The average Australian tap generally provides safe-to-drink water. So unless you’re living in a remote part of the country, the water you can drink from your kitchen tap is likely to be just as clean as bottled water. However, the chlorine treatment used to keep the water supply clean isn’t perfect. Similarly, water from borewells might have a higher mineral content and come with fine sediments. In most cases, these can leave distinctive tastes and smells that could be off-putting for some.
For instance, tap water from cities like Sydney are described as having a faint smell of chlorine. Meanwhile, some describe the water in Perth to have a slight taste akin to sea water, due to a relatively higher salt content. Unfortunately, the off-putting taste can cause some to put off having a regular glass of water—which can increase the risk of dehydration during hot summers. And these are just a few examples. In rare occasions, some pathogens can even survive the chlorine treatment process, possibly exposing you to some forms of bacteria, viruses, parasites, and more.
If you want to guarantee that your tap water is absolutely safe to drink and free of any unwanted taste, then you should consider having a water purifier installed. These devices make use of processes such as reverse-osmosis, de-ionisation, distillation, and more to remove up to 95% of these contaminants. However, they aren’t the simplest to understand and can be confusing for first-time buyers. If you’re having a hard time deciding on the right one for you, here are some vital considerations when buying a water purifier Perth filtration experts will recommend:
Choosing from Popular Purifier Types
One of the first things you should consider is whether you get surface water that’s supplied to your local government area or if it’s groundwater from borewells and tankers—or even a mix of both. Knowing what type of water you’re supplied with will tell you what type of contaminants are going to need filtering out. And as a result, this should give you a good idea of what type of purifier is right for you. To be 100% sure, you can do a simple total dissolved solids (TDS) test. This can be done with a handheld device that you can easily find online or at a DIY shop. The results will tend to be higher for groundwater (above 500 ppm), meaning that you’ll want a reverse osmosis (RO) purifier. On the other hand, you’ll be better off going for an ultraviolet (UV) purifier if you get a low TDS result (lower than 500 ppm).
Overall Size and Capacity
The next consideration is on the water purifier’s overall size and capacity. What’s important here is to get a model that will match the water intake range of a space’s inhabitants. Ask yourself these questions: will this be for your home or for your office? On average, how many people will be using it daily? These helpful questions should guide you towards the right size range when buying your first water purifier. You’ll want a bigger model if you have a big office or if you have a lot of family members who live with you. Consequently, this may not be the most efficient choice if you only live alone or with just a couple of other people.
The Water Purifier’s Flow Rate
Another important thing to note is how different water purifiers also have differing flow rates. This amount is measured by each model’s manufacturer and will also usually depend on the size of the model you’ll be getting. But overall, just know that different models have varying flow limits when it comes to purifying water. If exceeded, these can compromise the water purifier’s effectivity and make it more likely that some contaminants can get through the purification process. And for purifiers with storage systems, getting a model with an insufficient flow limit could mean that you won’t have enough stored water in the event of a sudden shortage.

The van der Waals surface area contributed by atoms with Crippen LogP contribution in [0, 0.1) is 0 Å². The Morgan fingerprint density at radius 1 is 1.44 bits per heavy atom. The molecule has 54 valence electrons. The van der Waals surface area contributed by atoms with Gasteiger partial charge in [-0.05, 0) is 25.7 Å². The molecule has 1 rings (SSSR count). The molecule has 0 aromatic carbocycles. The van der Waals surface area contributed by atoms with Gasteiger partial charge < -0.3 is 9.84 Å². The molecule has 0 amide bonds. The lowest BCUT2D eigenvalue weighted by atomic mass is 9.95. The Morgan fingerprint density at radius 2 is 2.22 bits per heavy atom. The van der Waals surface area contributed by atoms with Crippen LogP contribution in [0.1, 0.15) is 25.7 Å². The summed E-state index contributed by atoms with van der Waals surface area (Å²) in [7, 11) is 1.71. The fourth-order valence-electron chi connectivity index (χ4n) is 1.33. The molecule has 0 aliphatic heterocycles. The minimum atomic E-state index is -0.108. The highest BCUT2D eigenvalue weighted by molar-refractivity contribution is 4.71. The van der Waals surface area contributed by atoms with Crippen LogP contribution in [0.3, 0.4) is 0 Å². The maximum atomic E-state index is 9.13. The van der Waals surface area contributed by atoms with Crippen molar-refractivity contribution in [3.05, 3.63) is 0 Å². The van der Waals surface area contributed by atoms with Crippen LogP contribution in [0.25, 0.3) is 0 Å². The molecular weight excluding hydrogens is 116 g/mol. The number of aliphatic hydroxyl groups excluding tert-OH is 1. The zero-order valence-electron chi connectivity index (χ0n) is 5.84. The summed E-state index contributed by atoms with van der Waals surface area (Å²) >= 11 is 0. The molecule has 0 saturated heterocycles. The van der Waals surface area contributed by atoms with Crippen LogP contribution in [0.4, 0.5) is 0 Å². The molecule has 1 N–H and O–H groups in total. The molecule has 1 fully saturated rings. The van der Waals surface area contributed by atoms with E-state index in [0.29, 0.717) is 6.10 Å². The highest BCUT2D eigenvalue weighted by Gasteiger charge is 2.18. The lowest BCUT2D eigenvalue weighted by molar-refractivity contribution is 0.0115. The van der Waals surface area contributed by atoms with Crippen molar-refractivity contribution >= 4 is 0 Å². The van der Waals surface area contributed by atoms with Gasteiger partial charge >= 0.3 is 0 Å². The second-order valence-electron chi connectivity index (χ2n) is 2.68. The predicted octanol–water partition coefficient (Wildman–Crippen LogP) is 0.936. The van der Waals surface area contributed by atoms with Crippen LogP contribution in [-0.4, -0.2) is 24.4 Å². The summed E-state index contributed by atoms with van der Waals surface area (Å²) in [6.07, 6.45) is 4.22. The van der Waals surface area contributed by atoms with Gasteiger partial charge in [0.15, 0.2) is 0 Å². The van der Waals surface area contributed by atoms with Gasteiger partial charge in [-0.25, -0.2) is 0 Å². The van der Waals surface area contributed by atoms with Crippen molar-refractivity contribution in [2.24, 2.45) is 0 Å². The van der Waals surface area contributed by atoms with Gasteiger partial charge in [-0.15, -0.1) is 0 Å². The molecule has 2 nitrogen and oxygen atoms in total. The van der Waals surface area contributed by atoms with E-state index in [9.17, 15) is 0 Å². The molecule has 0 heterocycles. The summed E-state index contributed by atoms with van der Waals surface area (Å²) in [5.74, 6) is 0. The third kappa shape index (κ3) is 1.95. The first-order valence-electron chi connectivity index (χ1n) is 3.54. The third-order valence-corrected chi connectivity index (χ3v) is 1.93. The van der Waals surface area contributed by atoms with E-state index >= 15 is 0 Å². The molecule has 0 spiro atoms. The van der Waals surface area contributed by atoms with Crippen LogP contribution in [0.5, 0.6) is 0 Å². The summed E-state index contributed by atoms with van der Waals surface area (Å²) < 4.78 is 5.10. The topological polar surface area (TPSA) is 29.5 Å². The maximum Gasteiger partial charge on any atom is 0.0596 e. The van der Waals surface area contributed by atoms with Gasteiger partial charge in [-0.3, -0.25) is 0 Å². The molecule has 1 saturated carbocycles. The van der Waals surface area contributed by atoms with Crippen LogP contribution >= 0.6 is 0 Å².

Proper Build and Design
Next, you’ll want to choose a build and design that’s as small and portable as possible while still meeting your usage requirements. This helps streamline the installation process, whether you’ll be doing it on your own or seeking the help of an expert to help you out. After all, smaller units will be easier to incorporate into any given space and might even require fewer people to install. But what’s more, it will also help to pick a model that matches the styling of your office or home. This way, it won’t stick out and ruin your space’s look and feel once it’s set in place.
Sticking to Your Budget
Lastly, you’ll just want to make sure that your final choice is still within your budget. Keep in mind that there might be additional costs in addition to the money you’ll spend upfront. As we’ve mentioned, getting experts to help with installation might cost some extra to account for the convenience. And if you’ll decide to try and install the water purifier on your own, you might have to purchase additional tools to get the job done. Depending on the type of purifier you end up getting, you might also want to consider the amount added to your monthly electricity bill. This is on top of the replacement cartridges that should be cycled out after a predetermined period.
Selecting a water purifier doesn’t have to be a daunting experience. Meanwhile, they can be too important to skip altogether, since they undoubtedly succeed at removing strange tastes and odours that can come from your tap water. This can make a big difference for each glass of water you drink at home or at the office. No matter where you intend to use it, you can simply keep the above considerations in mind to make sure you reach a sound final decision. This way, you can choose the right model with unwavering confidence.